Bacterial cellulitis in horses is a dangerous infection and inflammation of the tissues beneath the skin.
• Bacterial cellulitis is an emergency that requires immediate veterinary attention
• Characterized by sudden, dramatic swelling that arises in less than twelve hours, typically affecting one leg
• The affected limb is warm to the touch and extremely painful. Fever is often present. Lameness can be mild or severe. When firm pressure is applied to the swelling, the indent remains on the surface for some time (pitting)
• Diagnostic tools include physical examination, bloodwork, culture swabs, and diagnostic imaging.
• Treatment includes intravenous antibiotics and anti-inflammatory medications
• Survival rates range between 55 and 89%
• In some cases, life-threatening complications such as laminitis or skin sloughing occur
• Chronic bacterial cellulitis requires ongoing treatment and therapy
Bacterial cellulitis is an emergency. Prompt, aggressive treatment within 24 hours of onset is crucial for a good prognosis. Immediate veterinary attention is required. Left untreated, bacterial cellulitis can cause permanent damage or death. In some cases, despite prompt treatment, bacterial cellulitis becomes chronic and requires ongoing treatment and therapy.
Bacterial cellulitis is classified into two categories: primary or secondary. Primary infection is diagnosed where no penetrating trauma to the limb is detectable. Approximately half of cellulitis cases fall under this category. Secondary infection is diagnosed when the initiating cause of the infection is known, for example penetrating injuries, injections, or surgery.
In some cases, horses suffer from chronic bacterial cellulitis. Recurring bouts of cellulitis occur, requiring ongoing treatment. Careful management of these horses is required to prevent flare-ups. Some cases develop life-threatening complications, such as opposing limb laminitis, or thrombosis leading to skin or tissue necrosis. Some infections become severe and deep enough to require surgical drainage and debridement. In some cases, the infection involves underlying structures including bone synovial tissue and the lymphatic system, requiring long-term, intensive care. In some cases, systemic infections such as sepsis occur.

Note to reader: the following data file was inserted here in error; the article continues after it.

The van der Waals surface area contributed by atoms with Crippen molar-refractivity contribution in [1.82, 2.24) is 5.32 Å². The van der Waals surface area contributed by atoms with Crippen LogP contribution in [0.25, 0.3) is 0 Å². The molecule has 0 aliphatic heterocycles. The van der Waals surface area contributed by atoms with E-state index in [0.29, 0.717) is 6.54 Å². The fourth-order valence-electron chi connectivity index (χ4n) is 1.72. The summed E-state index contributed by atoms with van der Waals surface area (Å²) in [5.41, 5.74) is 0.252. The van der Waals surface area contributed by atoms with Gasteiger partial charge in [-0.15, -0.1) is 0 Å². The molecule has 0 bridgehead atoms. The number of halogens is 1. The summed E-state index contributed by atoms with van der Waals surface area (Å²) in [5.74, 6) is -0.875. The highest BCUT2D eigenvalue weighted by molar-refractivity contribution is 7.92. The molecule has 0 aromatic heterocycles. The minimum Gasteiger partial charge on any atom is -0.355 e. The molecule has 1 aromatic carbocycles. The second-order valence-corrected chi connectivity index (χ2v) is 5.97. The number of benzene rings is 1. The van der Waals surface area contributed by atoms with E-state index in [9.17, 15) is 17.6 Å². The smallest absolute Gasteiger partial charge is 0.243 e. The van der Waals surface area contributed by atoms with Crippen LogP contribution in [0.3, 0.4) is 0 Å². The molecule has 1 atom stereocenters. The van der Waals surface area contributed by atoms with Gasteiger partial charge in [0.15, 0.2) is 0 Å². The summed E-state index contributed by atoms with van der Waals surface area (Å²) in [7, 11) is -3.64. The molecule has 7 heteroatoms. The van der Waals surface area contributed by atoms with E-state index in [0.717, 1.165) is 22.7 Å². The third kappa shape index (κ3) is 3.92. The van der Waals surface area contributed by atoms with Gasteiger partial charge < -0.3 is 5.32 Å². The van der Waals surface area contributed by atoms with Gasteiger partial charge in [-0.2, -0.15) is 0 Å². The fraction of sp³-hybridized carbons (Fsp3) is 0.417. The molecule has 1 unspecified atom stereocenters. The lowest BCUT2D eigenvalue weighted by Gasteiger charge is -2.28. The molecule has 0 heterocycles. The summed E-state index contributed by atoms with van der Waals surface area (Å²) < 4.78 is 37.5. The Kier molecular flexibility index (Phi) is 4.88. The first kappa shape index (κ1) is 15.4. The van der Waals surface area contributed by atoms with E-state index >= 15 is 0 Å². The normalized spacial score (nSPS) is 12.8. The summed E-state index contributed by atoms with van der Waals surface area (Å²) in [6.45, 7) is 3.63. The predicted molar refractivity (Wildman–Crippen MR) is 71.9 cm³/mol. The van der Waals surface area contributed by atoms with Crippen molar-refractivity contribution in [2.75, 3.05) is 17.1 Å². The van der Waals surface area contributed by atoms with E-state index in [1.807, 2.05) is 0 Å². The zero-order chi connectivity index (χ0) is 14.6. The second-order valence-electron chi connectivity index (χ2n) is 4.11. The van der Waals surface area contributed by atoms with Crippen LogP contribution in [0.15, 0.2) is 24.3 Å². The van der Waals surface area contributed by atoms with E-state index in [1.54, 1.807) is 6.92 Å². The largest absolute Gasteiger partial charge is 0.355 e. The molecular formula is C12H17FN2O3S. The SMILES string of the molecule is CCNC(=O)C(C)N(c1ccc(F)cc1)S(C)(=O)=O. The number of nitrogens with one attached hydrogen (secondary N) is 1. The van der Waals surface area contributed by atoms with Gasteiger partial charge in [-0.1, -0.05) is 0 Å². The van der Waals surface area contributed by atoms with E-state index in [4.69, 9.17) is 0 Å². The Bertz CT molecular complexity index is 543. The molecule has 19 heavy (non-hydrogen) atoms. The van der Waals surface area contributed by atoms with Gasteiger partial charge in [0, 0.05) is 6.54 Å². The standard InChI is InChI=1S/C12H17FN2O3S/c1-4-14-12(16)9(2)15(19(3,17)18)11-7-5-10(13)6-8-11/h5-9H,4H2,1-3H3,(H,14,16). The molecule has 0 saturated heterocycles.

Bacterial cellulitis occurs when common bacteria such as Staphylococcus spp. or Streptococcus spp. that usually inhabit the upper layers of the skin cross the barrier to deeper tissues, leading to infection. The associated inflammation causes edema (the accumulation of fluid between the layers of the skin).
The main symptoms of cellulitis include:
• Sudden, dramatic swelling • Severe pain • Lameness • Hot to the touch • Fever
• Oozing on the skin’s surface • Pitting (indent left after firm pressure is applied)
In cases of suspected bacterial cellulitis, emergency veterinary care is required. Physical examination, ultrasound and other diagnostic imaging, bloodwork, and culture swab confirm diagnosis of bacterial cellulitis.
Treatments to fight the infection include aggressive antibiotic therapy and nonsteroidal anti-inflammatory medications. In some cases, hospitalization is required to manage the infection. Once the infection is under control, horses benefit from therapies to promote healing and reduce swelling. These include:
• Cold water therapy/cold hosing • Sweat wraps • Bandaging or booting for compression
• Steroids • Topical medications • Physical therapy
Horses with chronic bacterial cellulitis require close monitoring of all breaks in the skin. Regular exercise encourages circulation to the affected areas. Bandaging can limit swelling. Protection for the legs during transport, exercise, and competition prevent injury. In some cases, proactive antibiotic treatment is recommended when a break in the skin is identified. In cases where detection and treatment are prompt, survival rates are good (55 to 89%). Recovery occurs within a few days. In more severe cases, or cases where treatment is delayed, survival rates are lower. Horses that develop fever, are left untreated, or develop laminitis or sloughed skin are more likely to be euthanized. Horses that develop chronic bacterial cellulitis require ongoing treatment and monitoring, and in some cases suffer disfigurement (unrelievable swelling) or disability (lameness).
Strategies to prevent bacterial cellulitis include:
• Close observation and care of the skin and coat, especially on the feet and legs • Exercise and turnout
• Disinfection of any wound on the legs or feet • Provision of dry, clean shelters
• Careful, thorough grooming and bathing with regularly sterilized equipment
Bacterial cellulitis is common in horses.
• Antibiotics • Nonsteroidal antiinflammatory medications • Sweat wraps • Steroids • Topical medications
• Cold water therapy/cold hosing • Bandaging or booting for compression • Physical therapy
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